Belgium ranks below European average when it comes to visiting the dentist at least once per year

Belgium ranks below European average when it comes to visiting the dentist at least once per year
Overview

Belgium not only scores below European average but also lacks behind with 20% on its closest neighbours.

 

Based on numbers of Eurostat[1] of which the most recent date from 2014 already, apparently only 59.7% of the Belgian population visits a dentist at least once a year. According to the 2013 health information survey conducted by Sciensano, the Belgian scientific institute on public health, this number would be slightly higher, i.e. 62%.[2] When it comes to Belgium, according to the Eurostat numbers, 1.4% has never visited a dentist and for 38.9% the last visit to a dentist was more than a year ago.

Leader of the pack is Ireland, of which 92.6% of its population sees a dentist at least once a year, followed by Germany which is already more than 10% behind. Romania closes the pack with only 15% of its population seeing a dentist at least once a year. Compared to its neighbouring countries, Belgium lacks 20% behind on Germany, the Netherlands and Luxemburg.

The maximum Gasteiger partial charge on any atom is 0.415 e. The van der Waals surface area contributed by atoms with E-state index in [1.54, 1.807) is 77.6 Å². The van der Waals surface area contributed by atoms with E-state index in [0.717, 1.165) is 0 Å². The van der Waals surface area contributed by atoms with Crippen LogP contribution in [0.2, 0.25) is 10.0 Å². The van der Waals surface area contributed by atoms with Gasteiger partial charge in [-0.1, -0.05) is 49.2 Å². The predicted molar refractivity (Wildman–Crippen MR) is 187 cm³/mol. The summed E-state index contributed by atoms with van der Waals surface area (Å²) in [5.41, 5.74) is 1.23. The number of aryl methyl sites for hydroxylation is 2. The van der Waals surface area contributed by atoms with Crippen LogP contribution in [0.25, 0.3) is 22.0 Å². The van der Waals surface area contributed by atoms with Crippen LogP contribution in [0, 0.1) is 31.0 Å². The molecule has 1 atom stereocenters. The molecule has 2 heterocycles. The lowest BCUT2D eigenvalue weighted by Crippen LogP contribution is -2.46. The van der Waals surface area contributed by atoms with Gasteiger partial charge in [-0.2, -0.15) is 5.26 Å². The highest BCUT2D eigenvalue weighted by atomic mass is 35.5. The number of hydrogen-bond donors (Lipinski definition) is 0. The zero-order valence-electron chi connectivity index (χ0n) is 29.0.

Based on the 2014 Eurostat numbers, in every single country of the European Union as well as in Norway, Iceland and Turkey women tend to visit a dentist significantly more regularly than men. This corresponds to the Belgian 2013 health information survey, where women scored higher than men as well – although this difference would not be significant for the Belgian population.

Based on the conclusions of the Belgian scientific institute on public health, the main indicators for low annual dental check-up rates are threefold: (a) age, (b) financial means and (c) health literacy level[3]. It would be very interesting to see whether the differences shown in the graph above would be satisfyingly explained by these three indicators. Or are there other parameters at play? And finally, as there never is one simple and single cause for a problem, how should the different parameters be weighed and how do they relate to one another.

 

[2] J. VAN DER HEYDEN, “Raadplegingen bij de tandarts” in S. DRIESKENS, L. GISLE (eds.), Gezondheidsenquête 2013. Rapport 3: Gebruik van gezondheids- en welzijnsdiensten, WIV-ISP, Brussel, 2015, 283-322 (only available in Dutch and French).

[3] The 2013 health information survey report of the Belgian scientific institute on public health refers to an education level as parameter, and not to the health literacy level as such.

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